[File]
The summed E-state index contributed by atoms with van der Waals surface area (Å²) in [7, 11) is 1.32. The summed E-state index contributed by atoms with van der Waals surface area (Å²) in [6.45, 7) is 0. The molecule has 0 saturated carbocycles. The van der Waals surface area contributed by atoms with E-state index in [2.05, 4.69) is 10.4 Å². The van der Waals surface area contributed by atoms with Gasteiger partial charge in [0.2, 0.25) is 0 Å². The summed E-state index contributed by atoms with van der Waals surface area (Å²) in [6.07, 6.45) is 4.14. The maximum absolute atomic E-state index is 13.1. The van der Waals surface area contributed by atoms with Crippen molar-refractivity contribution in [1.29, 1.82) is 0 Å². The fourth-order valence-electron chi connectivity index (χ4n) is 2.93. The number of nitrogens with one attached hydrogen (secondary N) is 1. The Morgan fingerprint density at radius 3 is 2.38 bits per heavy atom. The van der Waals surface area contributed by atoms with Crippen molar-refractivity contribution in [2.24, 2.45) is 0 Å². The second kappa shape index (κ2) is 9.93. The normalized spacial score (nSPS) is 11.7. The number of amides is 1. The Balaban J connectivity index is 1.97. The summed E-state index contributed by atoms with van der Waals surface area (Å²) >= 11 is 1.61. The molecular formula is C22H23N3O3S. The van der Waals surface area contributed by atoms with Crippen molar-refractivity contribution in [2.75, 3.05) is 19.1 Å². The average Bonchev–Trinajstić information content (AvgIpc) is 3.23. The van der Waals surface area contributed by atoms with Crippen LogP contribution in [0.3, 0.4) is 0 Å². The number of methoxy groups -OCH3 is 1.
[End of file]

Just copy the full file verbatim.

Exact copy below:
The summed E-state index contributed by atoms with van der Waals surface area (Å²) in [7, 11) is 1.32. The summed E-state index contributed by atoms with van der Waals surface area (Å²) in [6.45, 7) is 0. The molecule has 0 saturated carbocycles. The van der Waals surface area contributed by atoms with E-state index in [2.05, 4.69) is 10.4 Å². The van der Waals surface area contributed by atoms with Gasteiger partial charge in [0.2, 0.25) is 0 Å². The summed E-state index contributed by atoms with van der Waals surface area (Å²) in [6.07, 6.45) is 4.14. The maximum absolute atomic E-state index is 13.1. The van der Waals surface area contributed by atoms with Crippen molar-refractivity contribution in [1.29, 1.82) is 0 Å². The fourth-order valence-electron chi connectivity index (χ4n) is 2.93. The number of nitrogens with one attached hydrogen (secondary N) is 1. The Morgan fingerprint density at radius 3 is 2.38 bits per heavy atom. The van der Waals surface area contributed by atoms with Crippen molar-refractivity contribution in [2.24, 2.45) is 0 Å². The second kappa shape index (κ2) is 9.93. The normalized spacial score (nSPS) is 11.7. The number of amides is 1. The Balaban J connectivity index is 1.97. The summed E-state index contributed by atoms with van der Waals surface area (Å²) >= 11 is 1.61. The molecular formula is C22H23N3O3S. The van der Waals surface area contributed by atoms with Crippen molar-refractivity contribution in [2.75, 3.05) is 19.1 Å². The average Bonchev–Trinajstić information content (AvgIpc) is 3.23. The van der Waals surface area contributed by atoms with Crippen LogP contribution in [0.3, 0.4) is 0 Å². The number of methoxy groups -OCH3 is 1.